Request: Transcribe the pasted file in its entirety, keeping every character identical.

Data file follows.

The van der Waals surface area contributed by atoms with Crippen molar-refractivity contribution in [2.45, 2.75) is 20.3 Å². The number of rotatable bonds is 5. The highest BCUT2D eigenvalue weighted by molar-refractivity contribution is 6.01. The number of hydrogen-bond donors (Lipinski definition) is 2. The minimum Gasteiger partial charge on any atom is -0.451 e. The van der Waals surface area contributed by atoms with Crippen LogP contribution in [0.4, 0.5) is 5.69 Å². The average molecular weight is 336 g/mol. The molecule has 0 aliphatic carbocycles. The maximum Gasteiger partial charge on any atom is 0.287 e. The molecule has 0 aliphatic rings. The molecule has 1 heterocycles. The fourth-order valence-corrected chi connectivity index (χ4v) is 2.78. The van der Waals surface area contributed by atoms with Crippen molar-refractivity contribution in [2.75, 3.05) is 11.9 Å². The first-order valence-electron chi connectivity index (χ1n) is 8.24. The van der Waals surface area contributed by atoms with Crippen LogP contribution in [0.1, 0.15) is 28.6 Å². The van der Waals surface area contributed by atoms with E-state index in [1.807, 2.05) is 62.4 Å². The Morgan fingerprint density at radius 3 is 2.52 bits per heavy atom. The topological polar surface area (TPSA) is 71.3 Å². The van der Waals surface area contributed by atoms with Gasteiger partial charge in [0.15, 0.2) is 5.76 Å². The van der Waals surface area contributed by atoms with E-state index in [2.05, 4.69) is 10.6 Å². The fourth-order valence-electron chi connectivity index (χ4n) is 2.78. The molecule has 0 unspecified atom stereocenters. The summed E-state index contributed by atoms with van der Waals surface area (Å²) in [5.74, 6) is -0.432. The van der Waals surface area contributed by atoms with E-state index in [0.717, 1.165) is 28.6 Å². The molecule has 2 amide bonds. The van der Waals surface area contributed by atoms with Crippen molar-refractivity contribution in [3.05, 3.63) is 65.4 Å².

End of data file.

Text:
The van der Waals surface area contributed by atoms with Crippen molar-refractivity contribution in [2.45, 2.75) is 20.3 Å². The number of rotatable bonds is 5. The highest BCUT2D eigenvalue weighted by molar-refractivity contribution is 6.01. The number of hydrogen-bond donors (Lipinski definition) is 2. The minimum Gasteiger partial charge on any atom is -0.451 e. The van der Waals surface area contributed by atoms with Crippen LogP contribution in [0.4, 0.5) is 5.69 Å². The average molecular weight is 336 g/mol. The molecule has 0 aliphatic carbocycles. The maximum Gasteiger partial charge on any atom is 0.287 e. The molecule has 0 aliphatic rings. The molecule has 1 heterocycles. The fourth-order valence-corrected chi connectivity index (χ4v) is 2.78. The van der Waals surface area contributed by atoms with Crippen molar-refractivity contribution in [2.75, 3.05) is 11.9 Å². The first-order valence-electron chi connectivity index (χ1n) is 8.24. The van der Waals surface area contributed by atoms with Crippen LogP contribution in [0.1, 0.15) is 28.6 Å². The van der Waals surface area contributed by atoms with E-state index in [1.807, 2.05) is 62.4 Å². The Morgan fingerprint density at radius 3 is 2.52 bits per heavy atom. The topological polar surface area (TPSA) is 71.3 Å². The van der Waals surface area contributed by atoms with Gasteiger partial charge in [0.15, 0.2) is 5.76 Å². The van der Waals surface area contributed by atoms with E-state index in [2.05, 4.69) is 10.6 Å². The fourth-order valence-electron chi connectivity index (χ4n) is 2.78. The molecule has 0 unspecified atom stereocenters. The summed E-state index contributed by atoms with van der Waals surface area (Å²) in [5.74, 6) is -0.432. The van der Waals surface area contributed by atoms with E-state index in [0.717, 1.165) is 28.6 Å². The molecule has 2 amide bonds. The van der Waals surface area contributed by atoms with Crippen molar-refractivity contribution in [3.05, 3.63) is 65.4 Å².